Abbas declared victor in Palestinian election
New president ready for 'difficult mission' en route to statehood
Voting in a Palestinian refugee camp.
Mahmoud Abbas tops list of Palestinian presidential candidates.
RAMALLAH, West Bank (CNN) -- Election officials declared Mahmoud Abbas the winner of the Palestinian Authority's presidential elections on Monday, positioning him to succeed Yasser Arafat in a new era that could lead to an independent Palestinian state.
Abbas faces tremendous challenges as the new Palestinian leader, including continued Palestinian-Israeli violence and the stalled Mideast peace process.
The former Palestinian prime minister said during the campaign that he wanted to meet soon with Israeli Prime Minister Ariel Sharon to discuss the resumption of peace negotiations.
Former U.S. President Jimmy Carter, in East Jerusalem to monitor the vote, said Abbas, also known as Abu Mazen, told him he endorses the international road map to peace "entirely." (Full story)
Carter said Sharon told him he hopes to meet with Abbas within days after the election.
The White House said President Bush called Abbas to congratulate him on his "strong victory" and invite him to Washington -- something he refused to do for Arafat, who died in November.
In the 10-minute phone call, Bush "recalled their previous visits very fondly," said White House press secretary Scott McClellan.
Bush extended an open invitation to Abbas to visit Washington "when he felt it was a good time to come," and McClellan said the Palestinian leader "indicated he looked forward to coming back at some point."
Bush never invited Arafat to Washington because he considered him an obstacle to peace.
McClellan said Bush told Abbas he looks forward to working with him and expressed his commitment to "helping them tackle key issues like security, terrorism, economic growth and building democratic institutions."
According to McClellan, "The president said his vision was one of a day when he and President-elect Abbas and Israel's leaders could stand together and say, 'we have peace.' "
McClellan said Abbas thanked Bush for his support "and said it was important for all of us to seize this opportunity for peace."
The two leaders also discussed the upcoming British-sponsored meeting in London on Palestinian development, McClellan said.
The official election body, the Palestinian Central Elections Commission, said Monday that provisional poll results showed Abbas garnering 62.3 percent of the vote.
Abbas' principal opponent, Mustafa Barghouti, had 19.8 percent of the vote.
Abbas declared victory late Sunday after exit polls gave him a commanding lead over his rivals.
Abbas dedicated his win to "my brother," a reference to Arafat, who died in November and to Palestinian prisoners in Israeli jails.
"There is a difficult mission ahead -- to build our state, to achieve security for our people, to provide a good life for our people, to give our prisoners freedom, our fugitives a life in dignity, to reach our goal of an independent state," Abbas said.
Israel is prepared to make "all the necessary adjustments" to work with Abbas, Israeli Deputy Prime Minister Ehud Olmert said.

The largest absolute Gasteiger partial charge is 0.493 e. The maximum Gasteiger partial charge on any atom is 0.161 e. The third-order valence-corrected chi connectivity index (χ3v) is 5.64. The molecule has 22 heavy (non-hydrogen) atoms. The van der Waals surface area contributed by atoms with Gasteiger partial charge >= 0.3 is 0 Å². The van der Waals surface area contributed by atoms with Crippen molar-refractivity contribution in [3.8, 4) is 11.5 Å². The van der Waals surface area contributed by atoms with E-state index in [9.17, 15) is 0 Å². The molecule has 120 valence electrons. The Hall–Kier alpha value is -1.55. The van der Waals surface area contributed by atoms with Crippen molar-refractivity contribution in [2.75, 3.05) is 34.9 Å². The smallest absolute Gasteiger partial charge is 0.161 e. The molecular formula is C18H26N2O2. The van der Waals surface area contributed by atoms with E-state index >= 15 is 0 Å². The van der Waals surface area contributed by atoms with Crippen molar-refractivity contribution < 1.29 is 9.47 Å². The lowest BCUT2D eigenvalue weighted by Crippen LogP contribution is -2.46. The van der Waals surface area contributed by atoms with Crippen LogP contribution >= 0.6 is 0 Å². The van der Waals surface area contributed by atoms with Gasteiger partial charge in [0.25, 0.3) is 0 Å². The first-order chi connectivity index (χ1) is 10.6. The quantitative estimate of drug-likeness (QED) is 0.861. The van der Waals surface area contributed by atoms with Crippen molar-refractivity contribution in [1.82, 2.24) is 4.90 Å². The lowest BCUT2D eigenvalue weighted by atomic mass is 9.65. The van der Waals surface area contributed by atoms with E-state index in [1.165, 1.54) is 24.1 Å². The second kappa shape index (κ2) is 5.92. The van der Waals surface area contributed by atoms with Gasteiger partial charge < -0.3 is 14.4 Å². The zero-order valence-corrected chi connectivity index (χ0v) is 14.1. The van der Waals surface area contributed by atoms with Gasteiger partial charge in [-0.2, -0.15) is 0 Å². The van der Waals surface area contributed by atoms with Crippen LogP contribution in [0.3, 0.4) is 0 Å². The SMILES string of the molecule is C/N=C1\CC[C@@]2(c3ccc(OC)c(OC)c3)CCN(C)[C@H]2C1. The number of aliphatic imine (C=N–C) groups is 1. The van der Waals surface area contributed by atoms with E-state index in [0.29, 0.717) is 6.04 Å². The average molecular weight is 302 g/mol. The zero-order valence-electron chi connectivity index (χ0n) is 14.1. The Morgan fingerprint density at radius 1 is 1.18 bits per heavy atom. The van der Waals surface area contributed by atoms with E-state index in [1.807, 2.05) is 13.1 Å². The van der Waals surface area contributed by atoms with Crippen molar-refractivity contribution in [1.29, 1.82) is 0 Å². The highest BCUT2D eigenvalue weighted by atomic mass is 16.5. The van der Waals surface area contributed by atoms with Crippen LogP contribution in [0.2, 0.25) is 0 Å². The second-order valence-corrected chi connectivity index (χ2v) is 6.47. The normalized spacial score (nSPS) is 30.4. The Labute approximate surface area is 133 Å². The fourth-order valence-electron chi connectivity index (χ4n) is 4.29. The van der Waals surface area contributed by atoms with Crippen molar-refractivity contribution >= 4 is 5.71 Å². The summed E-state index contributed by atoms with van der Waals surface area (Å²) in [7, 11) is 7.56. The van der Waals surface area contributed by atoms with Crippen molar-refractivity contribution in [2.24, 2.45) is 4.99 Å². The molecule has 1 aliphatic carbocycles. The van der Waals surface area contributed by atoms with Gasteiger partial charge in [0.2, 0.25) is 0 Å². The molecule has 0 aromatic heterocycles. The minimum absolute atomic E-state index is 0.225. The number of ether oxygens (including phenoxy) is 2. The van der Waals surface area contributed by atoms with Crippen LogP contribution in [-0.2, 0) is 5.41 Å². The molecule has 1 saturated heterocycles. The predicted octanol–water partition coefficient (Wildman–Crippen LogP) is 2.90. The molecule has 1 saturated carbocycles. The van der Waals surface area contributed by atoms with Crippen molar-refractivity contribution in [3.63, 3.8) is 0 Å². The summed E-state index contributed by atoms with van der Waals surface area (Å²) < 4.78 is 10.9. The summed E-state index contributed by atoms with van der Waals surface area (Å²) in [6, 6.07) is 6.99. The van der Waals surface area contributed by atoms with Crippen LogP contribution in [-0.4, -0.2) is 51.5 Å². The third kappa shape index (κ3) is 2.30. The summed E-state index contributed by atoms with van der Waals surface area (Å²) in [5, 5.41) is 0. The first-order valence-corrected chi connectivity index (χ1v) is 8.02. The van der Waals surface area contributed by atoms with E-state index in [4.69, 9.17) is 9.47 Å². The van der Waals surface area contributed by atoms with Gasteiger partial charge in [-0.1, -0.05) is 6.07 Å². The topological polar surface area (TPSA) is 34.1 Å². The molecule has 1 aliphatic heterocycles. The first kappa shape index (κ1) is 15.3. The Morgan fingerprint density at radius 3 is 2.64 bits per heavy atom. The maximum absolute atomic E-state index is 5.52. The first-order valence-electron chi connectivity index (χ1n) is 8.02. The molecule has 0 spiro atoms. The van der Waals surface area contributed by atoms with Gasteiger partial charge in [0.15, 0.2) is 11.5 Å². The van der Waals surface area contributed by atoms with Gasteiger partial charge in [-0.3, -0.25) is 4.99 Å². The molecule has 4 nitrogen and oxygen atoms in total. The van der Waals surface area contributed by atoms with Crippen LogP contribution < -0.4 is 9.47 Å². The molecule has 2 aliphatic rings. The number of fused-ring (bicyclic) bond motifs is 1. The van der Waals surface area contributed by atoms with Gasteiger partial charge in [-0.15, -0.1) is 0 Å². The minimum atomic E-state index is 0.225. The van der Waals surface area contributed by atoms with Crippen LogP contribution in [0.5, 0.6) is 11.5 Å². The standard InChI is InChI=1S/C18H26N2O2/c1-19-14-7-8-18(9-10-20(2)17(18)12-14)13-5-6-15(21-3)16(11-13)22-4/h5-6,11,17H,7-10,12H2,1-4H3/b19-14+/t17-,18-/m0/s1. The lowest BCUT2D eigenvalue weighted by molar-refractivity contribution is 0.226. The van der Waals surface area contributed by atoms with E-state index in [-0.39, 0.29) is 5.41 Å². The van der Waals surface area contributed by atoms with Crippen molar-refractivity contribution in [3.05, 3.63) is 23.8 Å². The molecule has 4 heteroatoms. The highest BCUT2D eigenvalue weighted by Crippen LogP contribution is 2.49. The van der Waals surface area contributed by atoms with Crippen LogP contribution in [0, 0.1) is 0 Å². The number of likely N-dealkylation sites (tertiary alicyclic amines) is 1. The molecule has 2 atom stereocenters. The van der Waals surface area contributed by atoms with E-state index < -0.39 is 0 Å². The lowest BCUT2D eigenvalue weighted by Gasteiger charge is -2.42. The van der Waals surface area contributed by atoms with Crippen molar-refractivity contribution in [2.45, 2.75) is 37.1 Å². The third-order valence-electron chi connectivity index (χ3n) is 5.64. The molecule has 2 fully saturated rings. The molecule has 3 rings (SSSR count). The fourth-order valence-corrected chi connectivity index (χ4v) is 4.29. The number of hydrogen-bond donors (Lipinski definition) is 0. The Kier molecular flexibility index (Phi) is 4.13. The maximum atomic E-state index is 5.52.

"The main challenge is still ahead for him," Olmert said. "Will he fight against the terrorists? Will he try to stop this bloody, violent war against the state of Israel? This is the main question. This is what interests us."
The elections commission called the election results provisional because of a large number of complaints and doubts about the accuracy of the voter registry, but regional and international leaders praised Sunday's balloting as paving new ground in the Arab world.
Palestinian leaders called the elections the most transparent in modern Arab history, and international observers said they could be the first truly democratic Arab elections.
"It has gone very well," Palestinian Cabinet Minister Nabil Sha'ath said Sunday. "The polling booths went extremely well and very strict in terms of procedures, very transparent and lots of observers."
Despite worries about potential violence among Palestinian factions or problems with Israeli roadblocks, Palestinians, Israelis and international observers said the election went relatively smoothly.
Carter praised the election, describing it as "free, honest, open and without any violence of any kind."
An 800-strong contingent of international observers, organized through the U.S. National Democratic Institute, was on hand for the election, along with 20,000 Palestinian observers.
Election officials reported about 65 percent turnout among the 1.8 million voters. Earlier they had reported about 35 percent and extended the voting by two hours.
Abbas, a moderate serving as interim chairman of the Palestine Liberation Organization, would take the reins held by Arafat, the popular leader who died of an unknown illness at a French hospital in November. Abbas, also known as Abu Mazen, was the candidate of Arafat's Fatah party.
The 69-year-old once served as prime minister but quit the post, accusing Arafat of undermining his authority by refusing to give him control of the Palestinian Authority's security organizations.
CNN's Guy Raz in Ramallah, West Bank, and Ben Wedeman in Jabalya, Gaza, contributed to this report.